Research clearly demonstrates the negative implications of racist bullying for children (Immigrant Council of Ireland, 2017). Children from visible minority groups and children for whom English is a second language are more likely to be experience bullying and as a consequence to experience anxiety and depression, to drop out of school, to underachieve academically, to be unhappy and lonely, to misuse substances and to commit suicide. These outcomes, inimical to the causes of dignity, wellbeing and human flourishing, clearly underscore the need to explicitly address racism in primary schools as a matter of urgency. Based on this research and the wider literature, how can we try to effectively respond to racism?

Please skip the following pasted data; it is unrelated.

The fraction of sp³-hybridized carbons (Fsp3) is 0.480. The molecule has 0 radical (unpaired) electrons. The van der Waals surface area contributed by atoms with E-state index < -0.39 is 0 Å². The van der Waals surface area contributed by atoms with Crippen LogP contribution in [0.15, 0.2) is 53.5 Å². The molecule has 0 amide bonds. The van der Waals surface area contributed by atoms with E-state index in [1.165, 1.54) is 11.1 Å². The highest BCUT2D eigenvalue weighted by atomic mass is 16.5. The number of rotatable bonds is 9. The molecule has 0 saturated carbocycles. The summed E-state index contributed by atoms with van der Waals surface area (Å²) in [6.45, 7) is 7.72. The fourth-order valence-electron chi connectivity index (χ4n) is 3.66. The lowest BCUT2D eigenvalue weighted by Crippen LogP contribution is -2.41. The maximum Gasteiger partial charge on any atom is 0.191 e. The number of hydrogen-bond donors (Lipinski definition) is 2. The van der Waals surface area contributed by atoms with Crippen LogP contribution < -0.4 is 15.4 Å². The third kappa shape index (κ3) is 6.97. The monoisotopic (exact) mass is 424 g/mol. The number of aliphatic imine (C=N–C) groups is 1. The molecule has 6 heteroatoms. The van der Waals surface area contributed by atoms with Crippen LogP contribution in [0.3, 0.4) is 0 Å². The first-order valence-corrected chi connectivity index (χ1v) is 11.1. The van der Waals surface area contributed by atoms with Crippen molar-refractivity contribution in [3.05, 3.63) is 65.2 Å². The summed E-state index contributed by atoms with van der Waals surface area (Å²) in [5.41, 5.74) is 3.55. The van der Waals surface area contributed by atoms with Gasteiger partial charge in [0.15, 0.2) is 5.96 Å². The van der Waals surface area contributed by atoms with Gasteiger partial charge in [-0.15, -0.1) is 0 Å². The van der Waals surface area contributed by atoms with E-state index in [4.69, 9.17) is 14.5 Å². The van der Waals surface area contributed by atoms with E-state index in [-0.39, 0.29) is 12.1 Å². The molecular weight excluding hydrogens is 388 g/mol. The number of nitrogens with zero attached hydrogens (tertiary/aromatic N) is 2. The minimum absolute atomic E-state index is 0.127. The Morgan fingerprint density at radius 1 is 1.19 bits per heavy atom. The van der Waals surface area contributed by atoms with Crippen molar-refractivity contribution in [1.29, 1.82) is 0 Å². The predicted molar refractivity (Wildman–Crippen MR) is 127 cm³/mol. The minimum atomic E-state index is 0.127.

• Adopt a whole school approach to equity and anti-racism.
  • Provide opportunities for staff to engage with and discuss their understandings of racism and anti-racism and how racialised assumptions and beliefs impact their expectations of students’ academic achievement and behaviour.
  • Construct and enact School Anti-Racism Statements/policies that are regularly reviewed and where definitions of racism and racist incidents are clearly articulated.
  • Conduct a regular equity audit to ensure that all school policies, structures and practices promote equity
  • Monitor and record the ethnic distribution of rewards and sanctions including suspensions and expulsions
  • Monitor attainment levels, paying particular attention to ethnicity
  • Value and affirm home worlds and home languages
  • End the use of reduced timetables which disproportionately affect members of the Traveller Community
  • Include a commitment to addressing discrimination in class charter or class ground rules
  • Facilitate lessons which explore the complexity of identity and explicitly teach lessons on racism and anti-racism.